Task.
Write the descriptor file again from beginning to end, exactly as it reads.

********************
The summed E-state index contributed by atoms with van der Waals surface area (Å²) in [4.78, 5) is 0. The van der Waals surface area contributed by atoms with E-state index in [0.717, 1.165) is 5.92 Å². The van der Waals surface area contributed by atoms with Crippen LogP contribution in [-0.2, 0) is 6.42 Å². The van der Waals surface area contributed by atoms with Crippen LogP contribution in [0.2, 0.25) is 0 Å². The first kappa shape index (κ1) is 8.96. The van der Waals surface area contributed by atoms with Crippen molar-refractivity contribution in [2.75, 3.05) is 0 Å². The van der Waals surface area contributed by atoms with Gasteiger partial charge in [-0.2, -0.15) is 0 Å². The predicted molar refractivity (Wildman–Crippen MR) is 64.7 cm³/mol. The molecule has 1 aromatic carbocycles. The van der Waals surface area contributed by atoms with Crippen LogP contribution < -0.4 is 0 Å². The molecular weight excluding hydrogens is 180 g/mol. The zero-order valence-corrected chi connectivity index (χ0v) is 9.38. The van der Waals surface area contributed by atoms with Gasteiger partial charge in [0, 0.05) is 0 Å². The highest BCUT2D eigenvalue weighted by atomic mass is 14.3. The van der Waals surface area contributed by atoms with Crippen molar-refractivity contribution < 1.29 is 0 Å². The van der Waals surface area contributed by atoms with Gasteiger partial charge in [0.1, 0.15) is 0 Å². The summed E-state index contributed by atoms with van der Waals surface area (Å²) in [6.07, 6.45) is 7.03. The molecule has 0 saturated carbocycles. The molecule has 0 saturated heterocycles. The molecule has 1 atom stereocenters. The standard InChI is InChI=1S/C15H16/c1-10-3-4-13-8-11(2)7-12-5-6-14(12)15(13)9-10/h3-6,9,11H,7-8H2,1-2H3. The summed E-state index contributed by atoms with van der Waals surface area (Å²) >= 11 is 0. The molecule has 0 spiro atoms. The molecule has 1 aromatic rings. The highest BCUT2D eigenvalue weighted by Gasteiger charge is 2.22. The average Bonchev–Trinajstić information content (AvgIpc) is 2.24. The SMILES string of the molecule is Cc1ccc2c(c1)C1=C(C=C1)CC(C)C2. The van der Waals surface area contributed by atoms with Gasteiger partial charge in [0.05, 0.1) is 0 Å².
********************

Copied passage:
The summed E-state index contributed by atoms with van der Waals surface area (Å²) in [4.78, 5) is 0. The van der Waals surface area contributed by atoms with E-state index in [0.717, 1.165) is 5.92 Å². The van der Waals surface area contributed by atoms with Crippen LogP contribution in [-0.2, 0) is 6.42 Å². The van der Waals surface area contributed by atoms with Crippen LogP contribution in [0.2, 0.25) is 0 Å². The first kappa shape index (κ1) is 8.96. The van der Waals surface area contributed by atoms with Crippen molar-refractivity contribution in [2.75, 3.05) is 0 Å². The van der Waals surface area contributed by atoms with Gasteiger partial charge in [-0.2, -0.15) is 0 Å². The predicted molar refractivity (Wildman–Crippen MR) is 64.7 cm³/mol. The molecule has 1 aromatic carbocycles. The van der Waals surface area contributed by atoms with Crippen LogP contribution < -0.4 is 0 Å². The molecular weight excluding hydrogens is 180 g/mol. The zero-order valence-corrected chi connectivity index (χ0v) is 9.38. The van der Waals surface area contributed by atoms with Gasteiger partial charge in [0, 0.05) is 0 Å². The highest BCUT2D eigenvalue weighted by atomic mass is 14.3. The van der Waals surface area contributed by atoms with Crippen molar-refractivity contribution < 1.29 is 0 Å². The van der Waals surface area contributed by atoms with Gasteiger partial charge in [0.1, 0.15) is 0 Å². The summed E-state index contributed by atoms with van der Waals surface area (Å²) in [6.07, 6.45) is 7.03. The molecule has 0 saturated carbocycles. The molecule has 0 saturated heterocycles. The molecule has 1 atom stereocenters. The standard InChI is InChI=1S/C15H16/c1-10-3-4-13-8-11(2)7-12-5-6-14(12)15(13)9-10/h3-6,9,11H,7-8H2,1-2H3. The summed E-state index contributed by atoms with van der Waals surface area (Å²) >= 11 is 0. The molecule has 0 spiro atoms. The molecule has 1 aromatic rings. The highest BCUT2D eigenvalue weighted by Gasteiger charge is 2.22. The average Bonchev–Trinajstić information content (AvgIpc) is 2.24. The SMILES string of the molecule is Cc1ccc2c(c1)C1=C(C=C1)CC(C)C2. The van der Waals surface area contributed by atoms with Gasteiger partial charge in [0.05, 0.1) is 0 Å².